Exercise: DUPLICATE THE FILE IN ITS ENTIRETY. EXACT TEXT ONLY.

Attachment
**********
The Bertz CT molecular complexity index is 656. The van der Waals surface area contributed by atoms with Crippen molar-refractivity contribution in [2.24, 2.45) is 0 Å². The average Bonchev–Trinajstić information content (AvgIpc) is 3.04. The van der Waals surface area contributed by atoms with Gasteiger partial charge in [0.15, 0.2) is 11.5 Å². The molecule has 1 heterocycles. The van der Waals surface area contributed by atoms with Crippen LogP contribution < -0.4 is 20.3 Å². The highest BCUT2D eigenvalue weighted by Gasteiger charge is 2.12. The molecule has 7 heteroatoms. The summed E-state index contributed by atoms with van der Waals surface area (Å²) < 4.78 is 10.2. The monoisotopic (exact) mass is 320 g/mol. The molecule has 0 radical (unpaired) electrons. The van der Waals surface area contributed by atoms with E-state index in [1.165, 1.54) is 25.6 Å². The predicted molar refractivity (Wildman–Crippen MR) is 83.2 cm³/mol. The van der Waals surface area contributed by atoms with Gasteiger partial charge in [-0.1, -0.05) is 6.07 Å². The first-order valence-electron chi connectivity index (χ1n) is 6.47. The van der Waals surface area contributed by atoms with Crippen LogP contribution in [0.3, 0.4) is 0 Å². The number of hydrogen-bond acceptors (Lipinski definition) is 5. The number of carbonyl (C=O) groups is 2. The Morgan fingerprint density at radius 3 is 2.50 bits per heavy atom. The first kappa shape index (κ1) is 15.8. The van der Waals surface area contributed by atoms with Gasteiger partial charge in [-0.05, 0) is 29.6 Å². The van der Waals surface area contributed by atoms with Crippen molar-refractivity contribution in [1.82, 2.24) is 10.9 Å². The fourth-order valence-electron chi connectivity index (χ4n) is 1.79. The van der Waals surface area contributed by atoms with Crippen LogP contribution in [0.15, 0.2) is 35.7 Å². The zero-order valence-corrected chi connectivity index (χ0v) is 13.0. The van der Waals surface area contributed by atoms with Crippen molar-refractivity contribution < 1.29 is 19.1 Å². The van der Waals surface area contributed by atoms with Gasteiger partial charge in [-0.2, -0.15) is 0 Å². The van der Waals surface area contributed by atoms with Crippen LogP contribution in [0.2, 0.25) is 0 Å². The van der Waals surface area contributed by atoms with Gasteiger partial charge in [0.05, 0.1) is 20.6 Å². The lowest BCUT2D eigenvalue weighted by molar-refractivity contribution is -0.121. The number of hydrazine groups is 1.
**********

The Bertz CT molecular complexity index is 656. The van der Waals surface area contributed by atoms with Crippen molar-refractivity contribution in [2.24, 2.45) is 0 Å². The average Bonchev–Trinajstić information content (AvgIpc) is 3.04. The van der Waals surface area contributed by atoms with Gasteiger partial charge in [0.15, 0.2) is 11.5 Å². The molecule has 1 heterocycles. The van der Waals surface area contributed by atoms with Crippen LogP contribution < -0.4 is 20.3 Å². The highest BCUT2D eigenvalue weighted by Gasteiger charge is 2.12. The molecule has 7 heteroatoms. The summed E-state index contributed by atoms with van der Waals surface area (Å²) < 4.78 is 10.2. The monoisotopic (exact) mass is 320 g/mol. The molecule has 0 radical (unpaired) electrons. The van der Waals surface area contributed by atoms with E-state index in [1.165, 1.54) is 25.6 Å². The predicted molar refractivity (Wildman–Crippen MR) is 83.2 cm³/mol. The van der Waals surface area contributed by atoms with Gasteiger partial charge in [-0.1, -0.05) is 6.07 Å². The first-order valence-electron chi connectivity index (χ1n) is 6.47. The van der Waals surface area contributed by atoms with Crippen LogP contribution in [0.3, 0.4) is 0 Å². The number of hydrogen-bond acceptors (Lipinski definition) is 5. The number of carbonyl (C=O) groups is 2. The Morgan fingerprint density at radius 3 is 2.50 bits per heavy atom. The first kappa shape index (κ1) is 15.8. The van der Waals surface area contributed by atoms with Gasteiger partial charge in [-0.05, 0) is 29.6 Å². The van der Waals surface area contributed by atoms with Crippen molar-refractivity contribution in [1.82, 2.24) is 10.9 Å². The fourth-order valence-electron chi connectivity index (χ4n) is 1.79. The van der Waals surface area contributed by atoms with Crippen LogP contribution in [0.15, 0.2) is 35.7 Å². The zero-order valence-corrected chi connectivity index (χ0v) is 13.0. The van der Waals surface area contributed by atoms with Crippen molar-refractivity contribution < 1.29 is 19.1 Å². The van der Waals surface area contributed by atoms with Gasteiger partial charge in [-0.2, -0.15) is 0 Å². The van der Waals surface area contributed by atoms with Crippen LogP contribution in [0.2, 0.25) is 0 Å². The van der Waals surface area contributed by atoms with Gasteiger partial charge in [0.05, 0.1) is 20.6 Å². The lowest BCUT2D eigenvalue weighted by molar-refractivity contribution is -0.121. The number of hydrazine groups is 1.